Loger

14 Jun

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Together with my old friend, graphic designer Sanjin Kunić, I’m working on a design of a small exhibition aboard a 19th century merchant sailing ship, of a type called Loger. The vessel is currently undergoing restoration, and is the only known survivor of the once common kind of ships, typical of northern Adriatic. The interior of the hull is particularly beautiful: many layers of repairs, different paints and aged wood speak of ship’s long and eventful life. It is this material eloquence that we intend to preserve, and show through panelling made of cleft wood, as a reminiscence of firewood that the ship use to export to Venice and its Murano glass-blowers. As the history of this particular ship is largely unknown, the exhibition will play with the notion of intangible contents of sailors’ lives – their dreams, sorrows, aspirations and everything else belonging to vast depository of imaginary history.

 

…and a year goes by.

18 Apr

It’s been a while since the last post. I’ve been working on several projects during past year and I will publish a mixed-sallad sort of post about some of them.

Most of my time was occupied by Fairytales in Craft, a project I started with Ola Andersson, Annika Wahlström and several other colleagues. It is a project aimed at children; a hybrid between immersive theatre, adventure playground and craft workshop, installed in an ex-industrial building called Långeds Mekaniska in Dals Långed, Sweden. Last summer we did a pilot, and this year we’re continuing the summer program for local and tourist kids.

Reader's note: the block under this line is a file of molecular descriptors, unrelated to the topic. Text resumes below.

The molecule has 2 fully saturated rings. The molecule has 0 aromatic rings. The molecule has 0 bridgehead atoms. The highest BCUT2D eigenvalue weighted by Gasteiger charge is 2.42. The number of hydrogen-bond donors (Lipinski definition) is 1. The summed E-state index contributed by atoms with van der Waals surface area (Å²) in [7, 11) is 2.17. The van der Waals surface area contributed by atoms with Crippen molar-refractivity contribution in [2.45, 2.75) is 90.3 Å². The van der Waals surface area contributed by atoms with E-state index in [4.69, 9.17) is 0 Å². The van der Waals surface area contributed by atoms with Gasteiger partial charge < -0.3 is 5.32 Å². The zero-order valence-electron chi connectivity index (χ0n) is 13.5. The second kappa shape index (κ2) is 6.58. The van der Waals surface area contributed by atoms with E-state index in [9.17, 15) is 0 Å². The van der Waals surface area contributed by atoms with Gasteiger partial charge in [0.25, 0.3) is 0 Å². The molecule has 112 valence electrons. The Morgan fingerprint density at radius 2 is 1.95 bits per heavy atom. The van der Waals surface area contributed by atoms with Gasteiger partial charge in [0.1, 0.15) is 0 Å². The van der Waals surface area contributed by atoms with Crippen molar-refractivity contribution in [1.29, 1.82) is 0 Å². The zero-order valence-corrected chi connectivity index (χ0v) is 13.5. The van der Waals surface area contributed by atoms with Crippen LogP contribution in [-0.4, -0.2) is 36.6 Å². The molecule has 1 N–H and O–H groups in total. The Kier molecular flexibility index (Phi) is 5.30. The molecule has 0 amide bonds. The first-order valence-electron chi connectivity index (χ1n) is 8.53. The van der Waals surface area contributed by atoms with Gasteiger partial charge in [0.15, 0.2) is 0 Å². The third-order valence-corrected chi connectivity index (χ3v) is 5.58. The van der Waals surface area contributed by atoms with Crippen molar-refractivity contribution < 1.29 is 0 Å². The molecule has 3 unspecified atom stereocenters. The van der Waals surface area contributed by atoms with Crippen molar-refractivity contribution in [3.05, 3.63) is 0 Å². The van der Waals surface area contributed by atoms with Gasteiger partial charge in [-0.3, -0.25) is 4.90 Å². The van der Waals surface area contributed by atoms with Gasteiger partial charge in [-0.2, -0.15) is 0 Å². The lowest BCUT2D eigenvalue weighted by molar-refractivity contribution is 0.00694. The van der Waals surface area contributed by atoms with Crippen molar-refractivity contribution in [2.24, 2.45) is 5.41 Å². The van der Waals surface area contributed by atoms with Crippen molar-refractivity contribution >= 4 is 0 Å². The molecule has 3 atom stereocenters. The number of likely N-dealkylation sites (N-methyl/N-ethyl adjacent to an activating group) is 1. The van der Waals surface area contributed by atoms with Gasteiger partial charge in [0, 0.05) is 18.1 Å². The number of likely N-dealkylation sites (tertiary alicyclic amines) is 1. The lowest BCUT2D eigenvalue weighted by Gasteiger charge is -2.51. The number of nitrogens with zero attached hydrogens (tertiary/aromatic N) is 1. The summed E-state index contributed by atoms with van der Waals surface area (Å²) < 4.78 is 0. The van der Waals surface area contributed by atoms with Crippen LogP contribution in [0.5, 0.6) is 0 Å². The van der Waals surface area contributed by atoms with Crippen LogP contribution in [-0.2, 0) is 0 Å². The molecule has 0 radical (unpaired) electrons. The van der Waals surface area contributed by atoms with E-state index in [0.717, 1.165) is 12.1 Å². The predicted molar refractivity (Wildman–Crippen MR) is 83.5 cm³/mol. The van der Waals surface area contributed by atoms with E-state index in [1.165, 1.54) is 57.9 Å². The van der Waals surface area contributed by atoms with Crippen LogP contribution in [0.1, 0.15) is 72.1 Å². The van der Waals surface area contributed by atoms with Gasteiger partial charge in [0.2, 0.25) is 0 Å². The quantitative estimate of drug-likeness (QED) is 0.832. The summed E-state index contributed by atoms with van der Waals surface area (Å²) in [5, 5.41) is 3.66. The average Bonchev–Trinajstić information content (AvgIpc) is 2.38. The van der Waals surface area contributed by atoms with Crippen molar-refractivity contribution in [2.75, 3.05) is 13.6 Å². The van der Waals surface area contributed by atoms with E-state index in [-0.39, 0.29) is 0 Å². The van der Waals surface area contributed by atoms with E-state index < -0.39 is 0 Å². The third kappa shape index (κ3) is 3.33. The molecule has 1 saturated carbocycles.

There’s a full story, more photos and a movie here.

We’re also working on a travelling version of the show, which will hopefully be taken on tour in this thing:

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The red bus is called Abellis Magiska teater and has been touring Europe for past 30 years as a travelling puppet theatre. Its original owners, Anders and Fatima, are looking for someone to continue the legacy of their bus, and Not Quite art collective (which I am a part of) is probably the new owner. The show that we’re working on will be based on a story by renowned Norwegian children writer Gro Dahle. The illustration below is from her book ‘Sinna Mann’, illustrated by Svein Nyhus.

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Every once in a while my daughter comes up with a new project idea. A while ago, with a few friends she built a streetfood-cart which she called ‘Lilla Drink’ and used to sell lemonade from. Now they’re building a treehouse. I help them bring the materials and try not to interfere more than that. The top 3 most popular activities are painting, painting and painting.

And as much as I love winter cycling, I’m happy to say the spring has finally came to Sweden. Goodbye, winter!

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Smoker Barrel No. 3

17 Apr

Lakeside photos of Smoker Barrel No.3. This one has an outside oven and is intended for cold smoking. Made in elm, with oxidised oak lid. Photos by Martin Gustavsson.

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Black serving boards

22 Feb

Fresh from the shop: serving boards in oxidised oak.serving boards three_MG_5959serving boards pile_MG_5973jack snack_MG_5947jack black_MG_5951serving boards_MG_5973

Smoker Barrel No.3

12 Jan

Workshop photos of Smoker Barrel No.3. It’s the last in collection of three different barrels, which will together form a family of smoke-animated objects.

I’m exhibiting An Imaginary Heritage project at Stockholm Furniture Fair 2016. Come visit us in Greenhouse, VH03:19, from 9-13 February 2016.